"The neglected heart will soon be a heart overrun with worldly thoughts; the neglected life will soon become a moral chaos; the church that is not jealously protected by mighty intercession and sacrificial labors will before long become the abode of every evil bird and the hiding place for unsuspected corruption. The creeping wilderness will soon take over that church that trusts in its own strength and forgets to watch and pray." ...A.W. Tozer image
NOAA: Coolest Winter Since 2001 for U.S., Globe
March 13, 2008
The average temperature across both the contiguous U.S. and the globe during climatological winter (December 2007-February 2008) was the coolest since 2001, according to scientists at NOAA’s National Climatic Data Center in Asheville, N.C. In terms of winter precipitation, Pacific storms, bringing heavy precipitation to large parts of the West, produced high snowpack that will provide welcome runoff this spring.
Minnesota Pro-Life Group Supports House, Senate Bills to Ban Saline Abortions
by Steven Ertelt
March 12, 2008
Editor's Note: This story contains an account of the saline abrotion process and a picture of a victim of such an abortion.
St. Paul, MN (LifeNews.com) -- A Minnesota pro-life group is supporting a new bill to ban saline abortions in what could become the next targeted method of abortion now that partial-birth abortions have been banned nationwide. Minnesota Citizens Concerned for Life says the abortion procedure kills unborn children but is also dangerous for women.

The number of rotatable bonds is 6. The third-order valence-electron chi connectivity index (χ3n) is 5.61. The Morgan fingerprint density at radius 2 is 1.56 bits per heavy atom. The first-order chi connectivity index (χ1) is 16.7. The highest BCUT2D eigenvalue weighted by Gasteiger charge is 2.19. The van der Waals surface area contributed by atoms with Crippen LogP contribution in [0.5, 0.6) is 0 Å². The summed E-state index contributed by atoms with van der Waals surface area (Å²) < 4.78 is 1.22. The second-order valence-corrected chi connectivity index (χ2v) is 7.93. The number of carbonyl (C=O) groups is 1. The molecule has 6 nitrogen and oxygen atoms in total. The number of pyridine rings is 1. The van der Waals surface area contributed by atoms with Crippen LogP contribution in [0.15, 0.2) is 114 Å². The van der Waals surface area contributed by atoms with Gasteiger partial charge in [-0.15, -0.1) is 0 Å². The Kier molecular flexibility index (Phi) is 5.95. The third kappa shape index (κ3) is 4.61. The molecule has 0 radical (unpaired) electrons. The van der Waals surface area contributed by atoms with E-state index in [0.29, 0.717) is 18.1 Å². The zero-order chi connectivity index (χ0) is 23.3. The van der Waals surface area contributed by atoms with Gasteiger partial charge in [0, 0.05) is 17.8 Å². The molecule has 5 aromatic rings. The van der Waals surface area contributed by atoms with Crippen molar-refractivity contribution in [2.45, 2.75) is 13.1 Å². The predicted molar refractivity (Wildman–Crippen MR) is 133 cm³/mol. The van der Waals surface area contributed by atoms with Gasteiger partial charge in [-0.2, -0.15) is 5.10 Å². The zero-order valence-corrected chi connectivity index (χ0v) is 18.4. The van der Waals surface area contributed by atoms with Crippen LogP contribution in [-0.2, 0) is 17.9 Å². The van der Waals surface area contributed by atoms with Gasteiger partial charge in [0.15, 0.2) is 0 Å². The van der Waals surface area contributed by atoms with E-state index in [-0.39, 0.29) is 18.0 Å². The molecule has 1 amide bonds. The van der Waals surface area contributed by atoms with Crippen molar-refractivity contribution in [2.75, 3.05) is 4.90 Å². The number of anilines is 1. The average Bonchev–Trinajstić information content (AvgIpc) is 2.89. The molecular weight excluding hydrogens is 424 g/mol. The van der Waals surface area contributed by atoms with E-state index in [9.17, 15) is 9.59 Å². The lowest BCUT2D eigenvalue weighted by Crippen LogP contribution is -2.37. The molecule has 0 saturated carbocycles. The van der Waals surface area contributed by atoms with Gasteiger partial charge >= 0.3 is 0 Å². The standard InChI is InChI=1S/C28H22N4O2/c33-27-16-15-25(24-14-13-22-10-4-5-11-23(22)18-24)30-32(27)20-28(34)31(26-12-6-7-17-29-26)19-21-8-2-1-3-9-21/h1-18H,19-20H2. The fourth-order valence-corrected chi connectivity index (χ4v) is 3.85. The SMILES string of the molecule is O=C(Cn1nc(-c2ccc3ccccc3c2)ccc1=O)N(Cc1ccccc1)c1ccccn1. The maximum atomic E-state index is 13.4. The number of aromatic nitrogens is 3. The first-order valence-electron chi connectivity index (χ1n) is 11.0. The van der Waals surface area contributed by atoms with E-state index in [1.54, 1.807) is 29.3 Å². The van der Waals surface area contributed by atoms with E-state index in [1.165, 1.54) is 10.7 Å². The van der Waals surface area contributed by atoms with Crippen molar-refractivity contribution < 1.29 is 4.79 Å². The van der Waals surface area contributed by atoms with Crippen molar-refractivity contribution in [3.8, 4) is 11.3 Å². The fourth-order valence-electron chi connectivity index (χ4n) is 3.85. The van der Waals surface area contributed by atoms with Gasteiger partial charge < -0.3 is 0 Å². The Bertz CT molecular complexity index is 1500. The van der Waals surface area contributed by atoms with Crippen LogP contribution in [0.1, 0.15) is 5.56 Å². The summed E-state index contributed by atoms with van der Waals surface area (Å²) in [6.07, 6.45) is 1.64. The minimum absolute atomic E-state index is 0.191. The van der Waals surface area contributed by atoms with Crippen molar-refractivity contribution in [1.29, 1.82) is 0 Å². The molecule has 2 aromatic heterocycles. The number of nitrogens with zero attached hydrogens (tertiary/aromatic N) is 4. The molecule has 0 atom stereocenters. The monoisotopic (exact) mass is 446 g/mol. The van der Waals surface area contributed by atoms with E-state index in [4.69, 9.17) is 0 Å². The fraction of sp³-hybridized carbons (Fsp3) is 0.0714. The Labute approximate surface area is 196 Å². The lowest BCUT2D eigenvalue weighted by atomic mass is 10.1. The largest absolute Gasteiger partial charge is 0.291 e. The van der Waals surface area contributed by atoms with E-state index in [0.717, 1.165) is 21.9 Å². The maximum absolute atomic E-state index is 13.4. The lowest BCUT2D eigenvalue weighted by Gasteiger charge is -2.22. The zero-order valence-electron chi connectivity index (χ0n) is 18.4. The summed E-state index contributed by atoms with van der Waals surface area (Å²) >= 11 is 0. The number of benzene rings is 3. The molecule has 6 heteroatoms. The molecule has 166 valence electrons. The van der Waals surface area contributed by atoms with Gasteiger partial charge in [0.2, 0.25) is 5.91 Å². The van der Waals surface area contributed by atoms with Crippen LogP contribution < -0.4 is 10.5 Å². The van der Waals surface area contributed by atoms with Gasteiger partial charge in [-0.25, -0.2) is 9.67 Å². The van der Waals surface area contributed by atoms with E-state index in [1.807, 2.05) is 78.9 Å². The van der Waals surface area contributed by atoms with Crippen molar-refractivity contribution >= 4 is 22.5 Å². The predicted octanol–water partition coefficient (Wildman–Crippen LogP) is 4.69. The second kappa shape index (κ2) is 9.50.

Lawmakers introduced House and Senate versions of the bill, S.F. 3575 and H.F. 3947, this week.
“Saline abortions are one of the most brutal and inhumane medical procedures performed today,” MCCL legislative associate Jordan Bauer told LifeNews.com. the rest
In Answer to CA Ruling against Homeschool, Assemblyman Joel Anderson Introduces New Resolution in Legislature
by Karen England
Mar 12, 2008
Shockwaves continue to reverberate throughout the country after last week's unbelievable Court of Appeals for the Second Appellate District ruling that attacked parents' rights to homeschool in California. In response to the ruling, Governor Arnold Schwarzenegger firmly declared his belief that homeschooling should remain legal by stating, "Parents should not be penalized for acting in the best interests of their children's education. This outrageous ruling must be overturned by the courts, and if the courts don't protect parents' rights then, as elected officials, we will."
the rest including resolution... image
Scotland's Sex Trade Fight Looks To Success Of Swedish Model
Mar 13 2008
By Annie Brown
GROUNDBREAKING laws that have almost wiped out prostitution in Sweden could be introduced in Scotland.